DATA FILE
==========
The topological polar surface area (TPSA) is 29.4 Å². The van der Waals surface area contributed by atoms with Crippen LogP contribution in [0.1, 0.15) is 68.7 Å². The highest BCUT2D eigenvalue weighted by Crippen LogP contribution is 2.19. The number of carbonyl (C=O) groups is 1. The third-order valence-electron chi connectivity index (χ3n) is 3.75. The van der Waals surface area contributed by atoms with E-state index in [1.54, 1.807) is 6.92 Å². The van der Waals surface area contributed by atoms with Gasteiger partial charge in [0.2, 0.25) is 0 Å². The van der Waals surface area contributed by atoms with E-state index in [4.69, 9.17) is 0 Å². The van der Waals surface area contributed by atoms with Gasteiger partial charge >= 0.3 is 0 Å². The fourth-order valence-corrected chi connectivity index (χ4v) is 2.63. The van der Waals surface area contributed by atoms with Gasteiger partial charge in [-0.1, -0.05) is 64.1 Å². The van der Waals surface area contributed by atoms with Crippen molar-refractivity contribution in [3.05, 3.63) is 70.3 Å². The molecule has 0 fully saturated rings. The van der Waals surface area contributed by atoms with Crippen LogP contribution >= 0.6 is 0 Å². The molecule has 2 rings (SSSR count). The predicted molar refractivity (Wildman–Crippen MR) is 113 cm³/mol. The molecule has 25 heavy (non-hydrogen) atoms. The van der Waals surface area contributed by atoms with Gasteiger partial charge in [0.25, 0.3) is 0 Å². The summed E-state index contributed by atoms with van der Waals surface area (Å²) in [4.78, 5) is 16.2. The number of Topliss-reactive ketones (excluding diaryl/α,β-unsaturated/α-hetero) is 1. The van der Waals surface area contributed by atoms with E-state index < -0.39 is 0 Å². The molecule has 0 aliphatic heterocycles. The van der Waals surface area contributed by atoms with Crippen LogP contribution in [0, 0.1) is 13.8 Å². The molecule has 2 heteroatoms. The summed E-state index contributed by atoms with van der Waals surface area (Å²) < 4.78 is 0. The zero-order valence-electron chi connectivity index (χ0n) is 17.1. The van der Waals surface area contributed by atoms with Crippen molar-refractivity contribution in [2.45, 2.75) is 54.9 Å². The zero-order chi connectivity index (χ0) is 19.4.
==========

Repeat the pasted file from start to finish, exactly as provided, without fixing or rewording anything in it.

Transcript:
The topological polar surface area (TPSA) is 29.4 Å². The van der Waals surface area contributed by atoms with Crippen LogP contribution in [0.1, 0.15) is 68.7 Å². The highest BCUT2D eigenvalue weighted by Crippen LogP contribution is 2.19. The number of carbonyl (C=O) groups is 1. The third-order valence-electron chi connectivity index (χ3n) is 3.75. The van der Waals surface area contributed by atoms with E-state index in [1.54, 1.807) is 6.92 Å². The van der Waals surface area contributed by atoms with Gasteiger partial charge in [0.2, 0.25) is 0 Å². The van der Waals surface area contributed by atoms with E-state index in [4.69, 9.17) is 0 Å². The van der Waals surface area contributed by atoms with Gasteiger partial charge >= 0.3 is 0 Å². The fourth-order valence-corrected chi connectivity index (χ4v) is 2.63. The van der Waals surface area contributed by atoms with Gasteiger partial charge in [-0.1, -0.05) is 64.1 Å². The van der Waals surface area contributed by atoms with Crippen molar-refractivity contribution in [3.05, 3.63) is 70.3 Å². The molecule has 0 fully saturated rings. The van der Waals surface area contributed by atoms with Crippen LogP contribution >= 0.6 is 0 Å². The molecule has 2 rings (SSSR count). The predicted molar refractivity (Wildman–Crippen MR) is 113 cm³/mol. The molecule has 25 heavy (non-hydrogen) atoms. The van der Waals surface area contributed by atoms with Gasteiger partial charge in [0.25, 0.3) is 0 Å². The summed E-state index contributed by atoms with van der Waals surface area (Å²) in [4.78, 5) is 16.2. The number of Topliss-reactive ketones (excluding diaryl/α,β-unsaturated/α-hetero) is 1. The van der Waals surface area contributed by atoms with E-state index < -0.39 is 0 Å². The molecule has 0 aliphatic heterocycles. The van der Waals surface area contributed by atoms with Crippen LogP contribution in [0, 0.1) is 13.8 Å². The molecule has 2 heteroatoms. The summed E-state index contributed by atoms with van der Waals surface area (Å²) < 4.78 is 0. The zero-order valence-electron chi connectivity index (χ0n) is 17.1. The van der Waals surface area contributed by atoms with Crippen molar-refractivity contribution in [2.45, 2.75) is 54.9 Å². The zero-order chi connectivity index (χ0) is 19.4.